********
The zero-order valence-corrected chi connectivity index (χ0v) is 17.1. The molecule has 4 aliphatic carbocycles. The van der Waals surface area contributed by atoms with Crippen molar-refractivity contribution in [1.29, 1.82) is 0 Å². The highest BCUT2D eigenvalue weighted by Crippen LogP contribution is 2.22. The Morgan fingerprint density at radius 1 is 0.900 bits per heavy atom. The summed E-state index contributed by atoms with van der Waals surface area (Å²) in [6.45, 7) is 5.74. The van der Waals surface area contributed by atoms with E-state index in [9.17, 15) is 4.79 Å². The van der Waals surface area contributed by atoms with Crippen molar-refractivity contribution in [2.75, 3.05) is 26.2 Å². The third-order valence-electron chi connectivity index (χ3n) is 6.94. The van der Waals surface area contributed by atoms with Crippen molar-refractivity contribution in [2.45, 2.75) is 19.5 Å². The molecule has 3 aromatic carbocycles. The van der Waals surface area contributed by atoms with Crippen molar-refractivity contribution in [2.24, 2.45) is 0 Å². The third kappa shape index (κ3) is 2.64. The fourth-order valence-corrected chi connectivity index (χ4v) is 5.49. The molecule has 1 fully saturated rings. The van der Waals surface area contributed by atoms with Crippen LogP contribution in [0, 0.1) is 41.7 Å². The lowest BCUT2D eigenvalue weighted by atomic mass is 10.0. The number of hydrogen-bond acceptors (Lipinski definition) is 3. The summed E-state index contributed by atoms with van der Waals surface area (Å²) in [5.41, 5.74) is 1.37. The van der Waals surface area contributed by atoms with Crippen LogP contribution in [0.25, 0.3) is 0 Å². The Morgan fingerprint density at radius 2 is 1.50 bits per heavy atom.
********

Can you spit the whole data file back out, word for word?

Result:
The zero-order valence-corrected chi connectivity index (χ0v) is 17.1. The molecule has 4 aliphatic carbocycles. The van der Waals surface area contributed by atoms with Crippen molar-refractivity contribution in [1.29, 1.82) is 0 Å². The highest BCUT2D eigenvalue weighted by Crippen LogP contribution is 2.22. The Morgan fingerprint density at radius 1 is 0.900 bits per heavy atom. The summed E-state index contributed by atoms with van der Waals surface area (Å²) in [6.45, 7) is 5.74. The van der Waals surface area contributed by atoms with E-state index in [9.17, 15) is 4.79 Å². The van der Waals surface area contributed by atoms with Crippen molar-refractivity contribution in [2.75, 3.05) is 26.2 Å². The third-order valence-electron chi connectivity index (χ3n) is 6.94. The van der Waals surface area contributed by atoms with Crippen molar-refractivity contribution in [2.45, 2.75) is 19.5 Å². The molecule has 3 aromatic carbocycles. The van der Waals surface area contributed by atoms with Crippen molar-refractivity contribution in [2.24, 2.45) is 0 Å². The third kappa shape index (κ3) is 2.64. The fourth-order valence-corrected chi connectivity index (χ4v) is 5.49. The molecule has 1 fully saturated rings. The van der Waals surface area contributed by atoms with Crippen LogP contribution in [0, 0.1) is 41.7 Å². The lowest BCUT2D eigenvalue weighted by atomic mass is 10.0. The number of hydrogen-bond acceptors (Lipinski definition) is 3. The summed E-state index contributed by atoms with van der Waals surface area (Å²) in [5.41, 5.74) is 1.37. The van der Waals surface area contributed by atoms with Crippen LogP contribution in [0.25, 0.3) is 0 Å². The Morgan fingerprint density at radius 2 is 1.50 bits per heavy atom.